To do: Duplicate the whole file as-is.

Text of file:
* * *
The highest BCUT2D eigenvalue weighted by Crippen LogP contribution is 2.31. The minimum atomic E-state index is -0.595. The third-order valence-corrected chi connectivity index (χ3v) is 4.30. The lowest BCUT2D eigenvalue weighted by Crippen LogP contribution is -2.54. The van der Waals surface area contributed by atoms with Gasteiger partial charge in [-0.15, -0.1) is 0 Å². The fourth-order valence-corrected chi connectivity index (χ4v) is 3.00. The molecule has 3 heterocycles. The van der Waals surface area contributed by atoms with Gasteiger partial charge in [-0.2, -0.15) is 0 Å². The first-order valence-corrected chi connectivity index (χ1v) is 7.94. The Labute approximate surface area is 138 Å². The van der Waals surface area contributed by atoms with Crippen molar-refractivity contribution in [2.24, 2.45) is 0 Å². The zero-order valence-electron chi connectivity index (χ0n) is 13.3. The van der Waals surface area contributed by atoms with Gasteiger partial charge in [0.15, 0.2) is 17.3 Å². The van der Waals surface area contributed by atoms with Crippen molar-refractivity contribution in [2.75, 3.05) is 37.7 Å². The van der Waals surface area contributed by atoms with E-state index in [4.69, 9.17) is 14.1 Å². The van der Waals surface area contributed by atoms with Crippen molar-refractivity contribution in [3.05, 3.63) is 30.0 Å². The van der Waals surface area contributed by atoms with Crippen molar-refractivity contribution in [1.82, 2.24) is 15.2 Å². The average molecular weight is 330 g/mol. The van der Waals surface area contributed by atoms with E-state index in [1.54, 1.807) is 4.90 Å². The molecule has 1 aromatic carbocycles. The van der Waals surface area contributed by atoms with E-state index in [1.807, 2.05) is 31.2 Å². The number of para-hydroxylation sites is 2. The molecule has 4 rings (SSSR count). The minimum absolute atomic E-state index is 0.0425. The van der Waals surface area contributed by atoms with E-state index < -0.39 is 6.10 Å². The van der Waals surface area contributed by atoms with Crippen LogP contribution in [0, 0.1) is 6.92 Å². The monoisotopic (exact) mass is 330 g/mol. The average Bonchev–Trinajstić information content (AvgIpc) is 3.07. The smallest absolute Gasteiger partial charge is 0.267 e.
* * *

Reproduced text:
The highest BCUT2D eigenvalue weighted by Crippen LogP contribution is 2.31. The minimum atomic E-state index is -0.595. The third-order valence-corrected chi connectivity index (χ3v) is 4.30. The lowest BCUT2D eigenvalue weighted by Crippen LogP contribution is -2.54. The van der Waals surface area contributed by atoms with Gasteiger partial charge in [-0.15, -0.1) is 0 Å². The fourth-order valence-corrected chi connectivity index (χ4v) is 3.00. The molecule has 3 heterocycles. The van der Waals surface area contributed by atoms with Gasteiger partial charge in [-0.2, -0.15) is 0 Å². The first-order valence-corrected chi connectivity index (χ1v) is 7.94. The Labute approximate surface area is 138 Å². The van der Waals surface area contributed by atoms with Crippen molar-refractivity contribution in [2.24, 2.45) is 0 Å². The zero-order valence-electron chi connectivity index (χ0n) is 13.3. The van der Waals surface area contributed by atoms with Gasteiger partial charge in [0.15, 0.2) is 17.3 Å². The van der Waals surface area contributed by atoms with Crippen molar-refractivity contribution in [2.75, 3.05) is 37.7 Å². The van der Waals surface area contributed by atoms with E-state index in [4.69, 9.17) is 14.1 Å². The van der Waals surface area contributed by atoms with Crippen molar-refractivity contribution in [3.05, 3.63) is 30.0 Å². The van der Waals surface area contributed by atoms with Crippen molar-refractivity contribution in [1.82, 2.24) is 15.2 Å². The average molecular weight is 330 g/mol. The van der Waals surface area contributed by atoms with E-state index in [1.54, 1.807) is 4.90 Å². The molecule has 1 aromatic carbocycles. The van der Waals surface area contributed by atoms with E-state index in [1.807, 2.05) is 31.2 Å². The number of para-hydroxylation sites is 2. The molecule has 4 rings (SSSR count). The minimum absolute atomic E-state index is 0.0425. The van der Waals surface area contributed by atoms with E-state index < -0.39 is 6.10 Å². The van der Waals surface area contributed by atoms with Crippen LogP contribution in [0, 0.1) is 6.92 Å². The monoisotopic (exact) mass is 330 g/mol. The average Bonchev–Trinajstić information content (AvgIpc) is 3.07. The smallest absolute Gasteiger partial charge is 0.267 e.